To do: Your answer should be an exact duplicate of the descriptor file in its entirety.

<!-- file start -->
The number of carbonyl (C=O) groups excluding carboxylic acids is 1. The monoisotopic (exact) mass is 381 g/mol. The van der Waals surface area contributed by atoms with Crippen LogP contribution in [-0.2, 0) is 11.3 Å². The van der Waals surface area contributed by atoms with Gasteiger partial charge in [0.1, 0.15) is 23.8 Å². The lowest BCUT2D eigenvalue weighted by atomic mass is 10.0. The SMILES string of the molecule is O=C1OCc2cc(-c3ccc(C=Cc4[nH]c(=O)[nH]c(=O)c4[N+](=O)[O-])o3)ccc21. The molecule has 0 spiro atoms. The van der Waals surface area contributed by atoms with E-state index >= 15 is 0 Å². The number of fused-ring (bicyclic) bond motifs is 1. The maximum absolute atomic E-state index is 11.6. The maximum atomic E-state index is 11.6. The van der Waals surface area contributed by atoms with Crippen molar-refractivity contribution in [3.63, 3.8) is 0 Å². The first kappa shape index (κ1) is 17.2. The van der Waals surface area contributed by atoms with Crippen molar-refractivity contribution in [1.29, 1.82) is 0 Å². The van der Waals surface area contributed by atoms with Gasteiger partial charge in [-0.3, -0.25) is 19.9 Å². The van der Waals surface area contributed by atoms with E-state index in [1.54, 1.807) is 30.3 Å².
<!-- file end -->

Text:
The number of carbonyl (C=O) groups excluding carboxylic acids is 1. The monoisotopic (exact) mass is 381 g/mol. The van der Waals surface area contributed by atoms with Crippen LogP contribution in [-0.2, 0) is 11.3 Å². The van der Waals surface area contributed by atoms with Gasteiger partial charge in [0.1, 0.15) is 23.8 Å². The lowest BCUT2D eigenvalue weighted by atomic mass is 10.0. The SMILES string of the molecule is O=C1OCc2cc(-c3ccc(C=Cc4[nH]c(=O)[nH]c(=O)c4[N+](=O)[O-])o3)ccc21. The molecule has 0 spiro atoms. The van der Waals surface area contributed by atoms with E-state index >= 15 is 0 Å². The number of fused-ring (bicyclic) bond motifs is 1. The maximum absolute atomic E-state index is 11.6. The maximum atomic E-state index is 11.6. The van der Waals surface area contributed by atoms with Crippen molar-refractivity contribution in [3.63, 3.8) is 0 Å². The first kappa shape index (κ1) is 17.2. The van der Waals surface area contributed by atoms with Crippen molar-refractivity contribution in [1.29, 1.82) is 0 Å². The van der Waals surface area contributed by atoms with Gasteiger partial charge in [-0.3, -0.25) is 19.9 Å². The van der Waals surface area contributed by atoms with E-state index in [1.54, 1.807) is 30.3 Å².